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Human Genetics

, Volume 104, Issue 4, pp 333–340 | Cite as

The spectrum of microsatellite loci on chromosomes 7 and 8 in Taiwan aboriginal populations: a comparative population genetic study

  • Chi-Chen Wei
  • Fu-Tien Chiang
  • Kuo-Sin Lin
  • L.-I. Lin
Original investigation

Abstract

Sixteen microsatellite loci on chromosomes 7 and 8 of Han-Taiwanese and six Taiwan aboriginal populations were systematically analyzed by a high-resolution multiple-fluorescence-based polymerase chain reaction technique. Analysis of allele frequency distribution indicated the genetic divergence among these populations. Several alleles were unique to specific tribes. Only the D8S556 locus deviated from Hardy-Weinberg equilibrium in all tribes. Its FIS level, as calculated with the Nei method, was also higher and more homozygous than expected. Therefore, with the exception of D8S556, these variable number of tandem repeats (VNTR) loci are suitable genetic markers for forensic and paternal testing. The FST level, as the proportion of the total variation among these tribes, ranged from 1.4% at the D7S484 locus to 6.8% at the D7S550 locus. The average FST was 3.9%, suggesting that there were substantial variations among these populations. The genetic identity analysis and the genetic distance analysis reached the same conclusions, viz., that the Ami and the Paiwan tribes were genetically close to each other, that the Atayal tribe was relatively unique compared with other tribes, and that the Saisiat tribe was relatively close to the Han-Taiwanese. A dendrogram for these tribes was further constructed by the UPGMA method. These VNTR data not only facilitate forensic and paternity testing, but also provide anthropometric information for further elucidating the relationship of Taiwan populations to the Austronesian family.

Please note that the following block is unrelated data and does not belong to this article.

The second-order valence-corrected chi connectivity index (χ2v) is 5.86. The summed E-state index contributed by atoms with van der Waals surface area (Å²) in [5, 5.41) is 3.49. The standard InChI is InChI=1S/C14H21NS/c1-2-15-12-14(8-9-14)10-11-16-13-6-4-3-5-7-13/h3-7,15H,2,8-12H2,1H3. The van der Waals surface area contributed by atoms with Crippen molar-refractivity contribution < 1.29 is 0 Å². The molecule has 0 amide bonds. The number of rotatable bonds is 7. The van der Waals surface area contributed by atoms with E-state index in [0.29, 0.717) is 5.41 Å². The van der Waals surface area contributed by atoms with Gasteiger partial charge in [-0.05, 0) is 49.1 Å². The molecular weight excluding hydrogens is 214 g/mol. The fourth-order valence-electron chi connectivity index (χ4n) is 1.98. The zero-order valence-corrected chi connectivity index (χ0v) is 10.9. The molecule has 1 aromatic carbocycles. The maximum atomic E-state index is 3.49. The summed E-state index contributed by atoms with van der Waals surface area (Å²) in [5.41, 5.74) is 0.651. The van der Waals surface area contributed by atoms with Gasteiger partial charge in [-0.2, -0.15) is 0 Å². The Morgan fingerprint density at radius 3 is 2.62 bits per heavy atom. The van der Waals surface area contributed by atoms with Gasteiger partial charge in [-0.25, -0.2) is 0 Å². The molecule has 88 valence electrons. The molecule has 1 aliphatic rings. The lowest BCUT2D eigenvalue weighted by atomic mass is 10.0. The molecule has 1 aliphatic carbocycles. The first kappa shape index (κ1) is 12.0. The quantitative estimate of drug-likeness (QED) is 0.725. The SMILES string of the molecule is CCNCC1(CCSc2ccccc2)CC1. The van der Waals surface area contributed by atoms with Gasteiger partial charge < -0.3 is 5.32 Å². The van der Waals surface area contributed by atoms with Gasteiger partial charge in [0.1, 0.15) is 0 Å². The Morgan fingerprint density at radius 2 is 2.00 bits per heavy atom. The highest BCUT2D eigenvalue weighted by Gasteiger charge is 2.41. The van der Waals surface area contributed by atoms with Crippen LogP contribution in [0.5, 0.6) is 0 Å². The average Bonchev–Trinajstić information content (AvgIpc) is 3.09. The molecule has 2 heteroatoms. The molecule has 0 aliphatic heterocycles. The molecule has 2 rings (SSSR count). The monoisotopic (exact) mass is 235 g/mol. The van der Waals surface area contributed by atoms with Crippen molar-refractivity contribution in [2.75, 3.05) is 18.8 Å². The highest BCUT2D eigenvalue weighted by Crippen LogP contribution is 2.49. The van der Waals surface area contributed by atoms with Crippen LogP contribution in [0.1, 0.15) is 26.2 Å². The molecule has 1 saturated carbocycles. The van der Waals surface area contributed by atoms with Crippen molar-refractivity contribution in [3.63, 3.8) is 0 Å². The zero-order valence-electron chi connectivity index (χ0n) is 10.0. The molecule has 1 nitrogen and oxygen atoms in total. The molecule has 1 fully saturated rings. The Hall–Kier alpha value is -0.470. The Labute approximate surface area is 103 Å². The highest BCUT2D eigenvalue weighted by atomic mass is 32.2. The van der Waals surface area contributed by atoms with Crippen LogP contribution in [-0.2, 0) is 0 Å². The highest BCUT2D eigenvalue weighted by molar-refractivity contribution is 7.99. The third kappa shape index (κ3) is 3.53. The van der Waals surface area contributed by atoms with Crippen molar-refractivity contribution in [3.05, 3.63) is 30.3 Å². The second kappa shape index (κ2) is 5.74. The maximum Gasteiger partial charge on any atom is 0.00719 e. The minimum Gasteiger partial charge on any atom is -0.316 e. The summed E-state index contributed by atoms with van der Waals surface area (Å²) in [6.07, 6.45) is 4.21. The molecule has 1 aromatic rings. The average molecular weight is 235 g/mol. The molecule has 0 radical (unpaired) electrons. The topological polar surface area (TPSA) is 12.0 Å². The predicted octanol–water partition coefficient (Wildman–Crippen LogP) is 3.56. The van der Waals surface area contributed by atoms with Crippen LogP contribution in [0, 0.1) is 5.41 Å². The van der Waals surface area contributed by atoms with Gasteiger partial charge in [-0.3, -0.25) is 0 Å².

Keywords

Microsatellite Locus Population Genetic Study Genetic Identity Comparative Population Polymerase Chain Reaction Technique 
These keywords were added by machine and not by the authors. This process is experimental and the keywords may be updated as the learning algorithm improves.

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Copyright information

© Springer-Verlag Berlin Heidelberg 1999

Authors and Affiliations

  • Chi-Chen Wei
    • 1
  • Fu-Tien Chiang
    • 2
  • Kuo-Sin Lin
    • 2
  • L.-I. Lin
    • 1
  1. 1.Institute and School of Medical Technology, College of Medicine, National Taiwan University, 1 Chang-Te Street, Taipei, Taiwan Fax: +88 6 2 2364 5443, e-mail: lilin@ha.mc.ntu.edu.twTW
  2. 2.Department of Laboratory Medicine, College of Medicine, National Taiwan University, TaiwanTW

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